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(68:19 / Moonjune Records)
TRACK LIST: 1. Seven For Lee 12:50 2. Millennium Jumble 12:22 3. Baker's Treat 8:28 4. The Unbelievable Truth 11:45 5. A Cannery Catastrophe 8:29 6. Cunnimingus Redux 8:31 7. The Basho Variations 5:52 LINEUP: Elton Dean - alto sax, saxello Michel Delville - guitar; vocals Laurent Delchambre - drums Damien Polard - bass Fred Delplancq - tenor sax Jean-Paul Estievenart - trumpet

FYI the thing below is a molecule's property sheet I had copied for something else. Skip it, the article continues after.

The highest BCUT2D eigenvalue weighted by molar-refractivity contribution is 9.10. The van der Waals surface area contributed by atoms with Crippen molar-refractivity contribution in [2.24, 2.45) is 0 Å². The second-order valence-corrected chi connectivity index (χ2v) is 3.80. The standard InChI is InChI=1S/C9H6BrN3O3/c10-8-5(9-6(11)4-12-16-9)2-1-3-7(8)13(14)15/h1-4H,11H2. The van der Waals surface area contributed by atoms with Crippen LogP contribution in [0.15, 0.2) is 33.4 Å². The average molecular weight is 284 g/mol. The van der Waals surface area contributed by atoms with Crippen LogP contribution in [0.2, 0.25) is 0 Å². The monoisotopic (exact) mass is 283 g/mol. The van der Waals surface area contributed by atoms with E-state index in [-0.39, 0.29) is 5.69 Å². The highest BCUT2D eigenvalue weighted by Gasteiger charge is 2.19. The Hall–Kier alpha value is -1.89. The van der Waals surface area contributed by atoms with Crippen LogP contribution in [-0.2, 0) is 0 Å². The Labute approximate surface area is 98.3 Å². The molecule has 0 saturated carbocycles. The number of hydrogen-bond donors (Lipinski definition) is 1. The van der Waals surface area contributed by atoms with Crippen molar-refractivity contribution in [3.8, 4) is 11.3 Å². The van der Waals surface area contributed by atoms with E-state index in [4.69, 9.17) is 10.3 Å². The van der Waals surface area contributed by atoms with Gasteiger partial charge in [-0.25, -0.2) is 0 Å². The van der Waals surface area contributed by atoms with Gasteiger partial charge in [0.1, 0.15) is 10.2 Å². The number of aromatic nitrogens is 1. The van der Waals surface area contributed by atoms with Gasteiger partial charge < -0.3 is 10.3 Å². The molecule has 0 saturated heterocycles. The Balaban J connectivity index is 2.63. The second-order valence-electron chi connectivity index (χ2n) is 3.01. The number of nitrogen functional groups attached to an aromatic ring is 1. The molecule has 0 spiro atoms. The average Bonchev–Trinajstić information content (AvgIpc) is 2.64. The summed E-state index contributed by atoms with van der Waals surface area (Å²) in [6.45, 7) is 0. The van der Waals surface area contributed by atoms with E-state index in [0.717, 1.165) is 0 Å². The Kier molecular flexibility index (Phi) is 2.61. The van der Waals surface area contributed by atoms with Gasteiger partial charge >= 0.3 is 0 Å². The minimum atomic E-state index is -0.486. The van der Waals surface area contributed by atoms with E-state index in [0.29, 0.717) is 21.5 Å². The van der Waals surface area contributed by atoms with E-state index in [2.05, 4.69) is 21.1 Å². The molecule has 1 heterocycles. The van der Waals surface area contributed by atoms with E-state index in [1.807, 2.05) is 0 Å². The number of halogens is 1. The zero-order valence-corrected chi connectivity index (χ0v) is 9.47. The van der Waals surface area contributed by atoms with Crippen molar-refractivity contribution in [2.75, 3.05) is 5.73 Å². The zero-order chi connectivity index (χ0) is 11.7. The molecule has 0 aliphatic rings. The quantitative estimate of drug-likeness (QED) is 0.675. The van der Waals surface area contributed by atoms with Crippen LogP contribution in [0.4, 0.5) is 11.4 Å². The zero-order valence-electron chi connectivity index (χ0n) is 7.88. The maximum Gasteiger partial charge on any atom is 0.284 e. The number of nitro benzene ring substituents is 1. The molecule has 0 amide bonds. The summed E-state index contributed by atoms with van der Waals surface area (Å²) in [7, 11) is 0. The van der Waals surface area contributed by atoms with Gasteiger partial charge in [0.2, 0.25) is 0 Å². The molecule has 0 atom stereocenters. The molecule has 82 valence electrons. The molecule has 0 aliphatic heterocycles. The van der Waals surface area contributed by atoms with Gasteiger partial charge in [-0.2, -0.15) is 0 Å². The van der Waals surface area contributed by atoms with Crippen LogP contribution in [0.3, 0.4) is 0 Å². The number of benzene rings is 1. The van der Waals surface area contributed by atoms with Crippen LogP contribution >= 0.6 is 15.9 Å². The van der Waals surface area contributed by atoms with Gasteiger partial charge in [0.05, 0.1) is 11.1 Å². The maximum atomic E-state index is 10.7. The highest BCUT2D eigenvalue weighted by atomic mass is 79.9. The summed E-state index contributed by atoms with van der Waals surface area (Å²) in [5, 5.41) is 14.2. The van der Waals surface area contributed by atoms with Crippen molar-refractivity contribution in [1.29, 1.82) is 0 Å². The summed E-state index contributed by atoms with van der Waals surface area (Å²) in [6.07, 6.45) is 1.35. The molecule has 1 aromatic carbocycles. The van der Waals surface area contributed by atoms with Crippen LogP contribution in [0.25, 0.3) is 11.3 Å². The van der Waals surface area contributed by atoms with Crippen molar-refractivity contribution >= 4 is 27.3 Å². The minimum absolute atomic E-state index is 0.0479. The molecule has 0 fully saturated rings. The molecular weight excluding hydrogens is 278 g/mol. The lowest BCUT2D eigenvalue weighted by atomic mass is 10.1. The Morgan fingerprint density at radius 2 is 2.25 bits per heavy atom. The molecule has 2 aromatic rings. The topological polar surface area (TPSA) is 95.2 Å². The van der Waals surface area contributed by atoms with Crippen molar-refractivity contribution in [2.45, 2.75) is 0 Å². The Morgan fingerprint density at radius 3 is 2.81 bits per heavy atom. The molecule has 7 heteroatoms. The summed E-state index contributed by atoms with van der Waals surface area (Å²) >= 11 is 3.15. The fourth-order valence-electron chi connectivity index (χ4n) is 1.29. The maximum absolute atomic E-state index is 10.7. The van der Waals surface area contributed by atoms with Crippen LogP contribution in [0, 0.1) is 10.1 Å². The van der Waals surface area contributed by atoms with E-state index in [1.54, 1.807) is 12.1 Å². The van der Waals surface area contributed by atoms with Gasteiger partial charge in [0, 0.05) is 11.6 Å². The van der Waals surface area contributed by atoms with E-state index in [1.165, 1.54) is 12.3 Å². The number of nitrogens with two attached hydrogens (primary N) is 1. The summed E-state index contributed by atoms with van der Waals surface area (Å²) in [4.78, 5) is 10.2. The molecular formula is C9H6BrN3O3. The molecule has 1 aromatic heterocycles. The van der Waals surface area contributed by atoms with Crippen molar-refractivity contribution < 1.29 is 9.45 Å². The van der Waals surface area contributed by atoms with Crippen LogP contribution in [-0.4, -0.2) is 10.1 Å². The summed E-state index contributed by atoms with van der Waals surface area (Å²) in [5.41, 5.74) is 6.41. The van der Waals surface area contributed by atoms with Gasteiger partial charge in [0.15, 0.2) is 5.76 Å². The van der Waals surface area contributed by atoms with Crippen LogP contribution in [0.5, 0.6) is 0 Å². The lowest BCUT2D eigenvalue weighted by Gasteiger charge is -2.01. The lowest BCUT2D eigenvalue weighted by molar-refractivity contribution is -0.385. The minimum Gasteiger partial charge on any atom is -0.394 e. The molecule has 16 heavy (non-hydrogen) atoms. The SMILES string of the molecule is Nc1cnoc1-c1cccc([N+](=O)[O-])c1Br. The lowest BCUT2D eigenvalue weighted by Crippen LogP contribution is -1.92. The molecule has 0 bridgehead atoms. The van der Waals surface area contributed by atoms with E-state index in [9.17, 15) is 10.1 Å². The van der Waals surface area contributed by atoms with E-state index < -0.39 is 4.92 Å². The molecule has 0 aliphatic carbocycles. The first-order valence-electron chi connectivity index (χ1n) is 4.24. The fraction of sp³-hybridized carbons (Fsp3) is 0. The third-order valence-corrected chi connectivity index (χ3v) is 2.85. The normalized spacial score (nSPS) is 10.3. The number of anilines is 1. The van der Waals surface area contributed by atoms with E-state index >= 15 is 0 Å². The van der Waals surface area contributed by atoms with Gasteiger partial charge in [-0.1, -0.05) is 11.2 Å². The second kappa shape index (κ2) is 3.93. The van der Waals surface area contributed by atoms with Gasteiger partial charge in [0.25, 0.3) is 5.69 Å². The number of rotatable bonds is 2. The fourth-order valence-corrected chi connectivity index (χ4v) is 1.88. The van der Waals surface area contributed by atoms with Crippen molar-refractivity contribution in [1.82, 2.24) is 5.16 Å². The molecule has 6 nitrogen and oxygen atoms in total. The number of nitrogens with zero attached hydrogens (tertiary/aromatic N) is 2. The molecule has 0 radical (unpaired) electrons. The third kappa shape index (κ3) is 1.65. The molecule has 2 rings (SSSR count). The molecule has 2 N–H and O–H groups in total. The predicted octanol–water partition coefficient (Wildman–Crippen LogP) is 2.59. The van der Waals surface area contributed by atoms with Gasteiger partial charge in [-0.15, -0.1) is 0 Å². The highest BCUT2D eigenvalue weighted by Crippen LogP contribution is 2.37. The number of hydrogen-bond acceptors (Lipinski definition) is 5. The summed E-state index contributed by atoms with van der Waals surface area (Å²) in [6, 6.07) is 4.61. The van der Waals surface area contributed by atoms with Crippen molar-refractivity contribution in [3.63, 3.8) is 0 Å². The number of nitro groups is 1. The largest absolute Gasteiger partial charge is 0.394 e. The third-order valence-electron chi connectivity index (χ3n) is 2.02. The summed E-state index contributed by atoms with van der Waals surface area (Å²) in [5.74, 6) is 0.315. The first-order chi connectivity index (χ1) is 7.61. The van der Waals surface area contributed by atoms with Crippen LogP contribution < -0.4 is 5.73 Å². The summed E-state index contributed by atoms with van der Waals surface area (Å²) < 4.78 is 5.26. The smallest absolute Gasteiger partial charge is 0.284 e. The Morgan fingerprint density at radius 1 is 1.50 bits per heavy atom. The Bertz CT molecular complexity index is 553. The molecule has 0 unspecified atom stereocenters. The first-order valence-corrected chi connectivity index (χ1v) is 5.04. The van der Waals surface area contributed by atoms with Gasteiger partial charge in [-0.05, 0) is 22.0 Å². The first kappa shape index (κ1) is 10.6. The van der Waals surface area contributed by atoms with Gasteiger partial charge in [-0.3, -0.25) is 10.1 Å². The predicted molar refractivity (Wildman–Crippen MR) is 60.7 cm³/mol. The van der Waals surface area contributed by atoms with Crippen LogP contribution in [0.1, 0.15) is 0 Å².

Prolusion. I believe any true jazz-rock lover values himself on his acquaintance with the work of English saxophonist and composer Elton DEAN, whose role in the development of the genre still has to be fully evaluated. One of the key figures behind Soft Machine, Soft Machine Legacy and Soft Works, the maestro played also with several more bands and performers, of which his first ensemble, The Bluesology (two LPs in the mid-'60s, "Long John's Blues" and "Looking for Long John"), is certainly the most important as regards his formation as a professional musician. Besides all albums by each of the aforesaid collectives, I've also heard some of Dean's solo creations, "Elton Dean" (1971),"They All be on the Old Radio" (1976), "Cheque is In the Park" (1977), "El Skid" (1978), "Two Rainbows Dally" (1981) and "Bar Torque" (2001, with Mark Hewins). The disc under review, "The Unbelievable Truth", is one of his last collaborations with Belgian ensemble THE WRONG OBJECT who, as I've heard, perform a blend of jazz, avant-garde and heavy rock music. The material was recorded live in October 2005, a few months before Elton's passing.